it is said that it is good thing that we don’t know what is around the corner so to speak, I cant help thinking though ,that when you are in midst of despair and cant see any light any where, it will be good to have a quick glimpse of what is to come, it might keep you going.
There was no such glimpse into my future, I was facing a very certain one ; i was going to be Eighteen soon and had no idea what will happen to me.
Meanwhile my guardian Angel, the social worker was using all the tools available to get my father to take back his daughter. In the end there was a court order for him to take the custody of his child ,he has long ago rejected.
When I think about it, it is a huge mixture of pain, pity and love towards my parents. They too were victims of circumstances. May be my grandfather’s ambition of making his only son famous and rich by sending him away from his mother at a tender age to another country and then not telling him when his mother died ,scarred him for life. He became incapable of love and affection. He once mentioned of him having a love affair while in England and wanting to stay there but my grand father sent for him and of course without the financial support from his father he couldn’t survive in the UK. He was not brought up to work ; the upper middle classes in India were groomed to be masters not servants. He obviously never wanted to be married to my mother, don’t think she was too keen either . In those days you just followed the will of your parents you did not question .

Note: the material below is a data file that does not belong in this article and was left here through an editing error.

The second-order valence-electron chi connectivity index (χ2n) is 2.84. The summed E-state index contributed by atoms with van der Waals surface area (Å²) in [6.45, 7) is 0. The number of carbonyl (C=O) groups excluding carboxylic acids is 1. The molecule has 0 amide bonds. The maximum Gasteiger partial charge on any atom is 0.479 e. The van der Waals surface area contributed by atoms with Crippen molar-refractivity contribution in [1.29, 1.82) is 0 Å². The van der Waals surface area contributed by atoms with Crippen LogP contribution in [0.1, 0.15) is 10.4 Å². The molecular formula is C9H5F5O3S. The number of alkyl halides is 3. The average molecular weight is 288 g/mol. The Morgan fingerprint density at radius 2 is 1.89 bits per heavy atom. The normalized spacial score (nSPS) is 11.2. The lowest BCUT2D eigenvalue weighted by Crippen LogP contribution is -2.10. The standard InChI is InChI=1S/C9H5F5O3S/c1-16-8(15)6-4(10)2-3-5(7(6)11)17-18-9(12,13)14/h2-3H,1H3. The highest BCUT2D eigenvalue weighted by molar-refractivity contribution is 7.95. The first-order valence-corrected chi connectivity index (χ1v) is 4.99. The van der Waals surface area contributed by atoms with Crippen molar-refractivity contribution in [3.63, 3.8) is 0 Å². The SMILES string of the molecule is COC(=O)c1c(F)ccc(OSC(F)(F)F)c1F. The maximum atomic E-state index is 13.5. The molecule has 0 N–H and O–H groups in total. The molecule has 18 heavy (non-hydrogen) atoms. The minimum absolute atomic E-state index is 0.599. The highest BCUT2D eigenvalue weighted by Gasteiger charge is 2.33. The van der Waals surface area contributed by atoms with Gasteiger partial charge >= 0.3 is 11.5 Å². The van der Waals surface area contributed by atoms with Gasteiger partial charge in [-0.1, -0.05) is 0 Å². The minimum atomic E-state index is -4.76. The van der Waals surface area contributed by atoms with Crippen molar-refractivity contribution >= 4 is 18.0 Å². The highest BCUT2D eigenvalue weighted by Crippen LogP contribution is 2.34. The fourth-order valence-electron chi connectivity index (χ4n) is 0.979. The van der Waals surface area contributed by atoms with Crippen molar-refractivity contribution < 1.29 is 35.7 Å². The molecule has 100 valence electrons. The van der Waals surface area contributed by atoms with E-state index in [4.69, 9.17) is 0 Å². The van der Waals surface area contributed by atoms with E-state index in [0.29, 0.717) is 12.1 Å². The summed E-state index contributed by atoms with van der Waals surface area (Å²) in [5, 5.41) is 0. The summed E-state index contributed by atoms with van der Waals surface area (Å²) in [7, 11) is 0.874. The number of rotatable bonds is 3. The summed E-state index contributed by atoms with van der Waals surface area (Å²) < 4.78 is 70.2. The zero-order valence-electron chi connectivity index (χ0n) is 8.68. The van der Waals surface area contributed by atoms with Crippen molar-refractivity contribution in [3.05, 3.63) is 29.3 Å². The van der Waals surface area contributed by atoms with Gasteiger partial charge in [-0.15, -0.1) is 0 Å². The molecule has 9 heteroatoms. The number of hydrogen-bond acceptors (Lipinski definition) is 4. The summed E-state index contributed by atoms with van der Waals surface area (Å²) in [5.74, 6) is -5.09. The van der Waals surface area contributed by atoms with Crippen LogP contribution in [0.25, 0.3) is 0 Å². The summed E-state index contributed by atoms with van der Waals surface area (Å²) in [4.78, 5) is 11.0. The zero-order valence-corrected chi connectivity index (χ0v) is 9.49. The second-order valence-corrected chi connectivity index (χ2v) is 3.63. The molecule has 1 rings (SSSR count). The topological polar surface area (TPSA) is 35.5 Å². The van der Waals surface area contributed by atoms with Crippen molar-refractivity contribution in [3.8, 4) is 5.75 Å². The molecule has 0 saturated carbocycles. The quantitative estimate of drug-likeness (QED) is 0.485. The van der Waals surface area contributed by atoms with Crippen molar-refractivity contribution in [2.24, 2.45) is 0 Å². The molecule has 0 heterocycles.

So there I was ,handed over to my father , to travel back from Bombay ,for the first time in many years ,alone with my father.he didn’t make eye contact or said anything to me. I said good bye to all those girls who have been my companions for the last three years.All victims of circumstances . We have become a community somehow , we talked openly to each other, shared food and living space and though there were people from all religions and social classes, we were just sisters, biding our time and dreaming of a future which might be better than our past.
My father and I spent the 24 hr journey without a word, I was sad and felt lost and he perhaps was not looking forward to having the responsibility of of someone he didn’t feel any affection for.